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Taofeeq Agricultural Economics and Extension Department, Ladoke Akintola University of Technology, PMB 4000, Ogbomoso and ALAKA, Fatai A. …. Department, Federal College of Education (Special), Oyo
Abstract The challenges facing agriculture in developing countries represent effects of globalisation on the enterprises. Digital divide between the developed and developing countries constitute the source of disparity in the performance of the sector among the countries; hence the need for adoption of ICTs in the developing countries. The study pursued the need to use youths in the implementation of ICT strategy for agricultural development in Nigeria stating their unique characteristics that make them qualify for the job. It highlighted the extent of availability of ICT infrastructures in Nigeria; propose way of using the facility for rural development; and suggest ways of including youths in the strategy to enable them participate in community development. The study recommended adequate basic education for the youths to make them ready for civic responsibilities. Key words: ICT, youths, agricultural and rural development, Nigeria
Introduction/Problem Statement In recent years, new sets of challenges are emerging for agricultural production and management activities in developing countries, which are manifested in form of the exponential increase in the demand for food and fibre, issues regarding the continuous introduction of new pests and diseases, issues of cost of farm and domestic energy requirements, value added concerns in exported agricultural products, the phytosanitary requirements for exported agricultural products, the realities of challenges inherent in World Trade Organisation (WTO)’s policy on trade in agricultural products among other issues. These issues constitute the burden of globalisation on the agricultural management and practices in these countries. Given the fact that information revolution brought about globalisation, information utilisation or application is believed to hold the solution to the challenges of globalisation in whatever form they are manifested. According to CTA (2000), efficient information dissemination remains the key to bridge the gap between the developed and underdeveloped countries. This is part of the challenge that confronts the development actors and stakeholders in developing countries. However, the development specialists are yet to adapt the appropriate agricultural and rural development strategies to accommodate the changes brought by globalisation (Antoine, 2000). According to UNDP (2001), the use of Information Communication Technologies in development programming is not new. In 2000 however, it assumed a new prominence, when the United Nations and G8 group of industrialised countries flagged off Information and Communication Technology for Development (ICTD) as a global development priority. Since then, the understanding of ICTD as a core development issue has been rapidly evolving. It has been argued that the problem of underdevelopment is attributable to the inability of a large portion of the world’s population to access and effectively use ICTs and the potential benefits they enable. In fact, “the Digital Divide, being the disparities between the ‘connected’ and the ‘unplugged’, is really a reflection of the age-old divides of poverty, education, and restricted human choices” (UNDP, 2001). 2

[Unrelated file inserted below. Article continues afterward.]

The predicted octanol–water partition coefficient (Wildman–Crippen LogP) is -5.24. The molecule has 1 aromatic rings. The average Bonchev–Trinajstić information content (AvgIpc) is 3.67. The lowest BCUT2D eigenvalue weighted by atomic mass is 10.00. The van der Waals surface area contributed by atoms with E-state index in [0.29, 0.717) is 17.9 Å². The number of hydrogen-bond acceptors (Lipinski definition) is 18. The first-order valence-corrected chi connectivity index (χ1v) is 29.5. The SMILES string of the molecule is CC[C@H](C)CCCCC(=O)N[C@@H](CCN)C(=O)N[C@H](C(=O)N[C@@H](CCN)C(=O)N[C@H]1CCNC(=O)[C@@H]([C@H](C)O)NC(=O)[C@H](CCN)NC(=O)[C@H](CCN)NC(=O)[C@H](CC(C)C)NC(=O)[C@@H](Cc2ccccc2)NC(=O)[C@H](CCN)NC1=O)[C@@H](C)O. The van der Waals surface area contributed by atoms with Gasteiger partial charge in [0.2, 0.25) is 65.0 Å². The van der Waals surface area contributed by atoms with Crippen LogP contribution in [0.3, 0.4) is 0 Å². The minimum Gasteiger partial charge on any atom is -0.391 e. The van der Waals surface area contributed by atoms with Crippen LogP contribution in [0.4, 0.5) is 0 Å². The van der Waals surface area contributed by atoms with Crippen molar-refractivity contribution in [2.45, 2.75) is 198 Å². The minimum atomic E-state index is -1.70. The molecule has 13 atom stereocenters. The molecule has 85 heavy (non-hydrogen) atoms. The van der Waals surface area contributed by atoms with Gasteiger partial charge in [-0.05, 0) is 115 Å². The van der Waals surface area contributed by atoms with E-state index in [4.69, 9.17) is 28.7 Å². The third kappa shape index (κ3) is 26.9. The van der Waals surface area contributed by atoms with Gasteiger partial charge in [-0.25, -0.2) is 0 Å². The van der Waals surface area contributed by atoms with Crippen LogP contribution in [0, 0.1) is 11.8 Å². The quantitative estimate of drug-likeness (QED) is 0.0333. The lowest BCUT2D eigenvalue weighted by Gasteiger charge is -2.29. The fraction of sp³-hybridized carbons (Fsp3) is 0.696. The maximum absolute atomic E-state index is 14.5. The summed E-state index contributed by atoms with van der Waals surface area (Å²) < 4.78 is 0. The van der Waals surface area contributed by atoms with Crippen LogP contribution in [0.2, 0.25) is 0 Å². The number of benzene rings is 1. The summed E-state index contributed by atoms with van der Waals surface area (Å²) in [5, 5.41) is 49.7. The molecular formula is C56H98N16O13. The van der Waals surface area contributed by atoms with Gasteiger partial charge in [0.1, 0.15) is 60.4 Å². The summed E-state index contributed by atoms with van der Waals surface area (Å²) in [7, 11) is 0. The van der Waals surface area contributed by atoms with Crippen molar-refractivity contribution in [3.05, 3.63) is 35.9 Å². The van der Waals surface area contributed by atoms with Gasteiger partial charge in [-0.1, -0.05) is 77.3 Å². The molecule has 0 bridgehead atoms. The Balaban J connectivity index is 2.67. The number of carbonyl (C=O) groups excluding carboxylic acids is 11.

Objectives The general objective of this write up is to highlight the role of the youths in the implementation of ICT use for agricultural and rural development. It is also meant to mention the following sub-objectives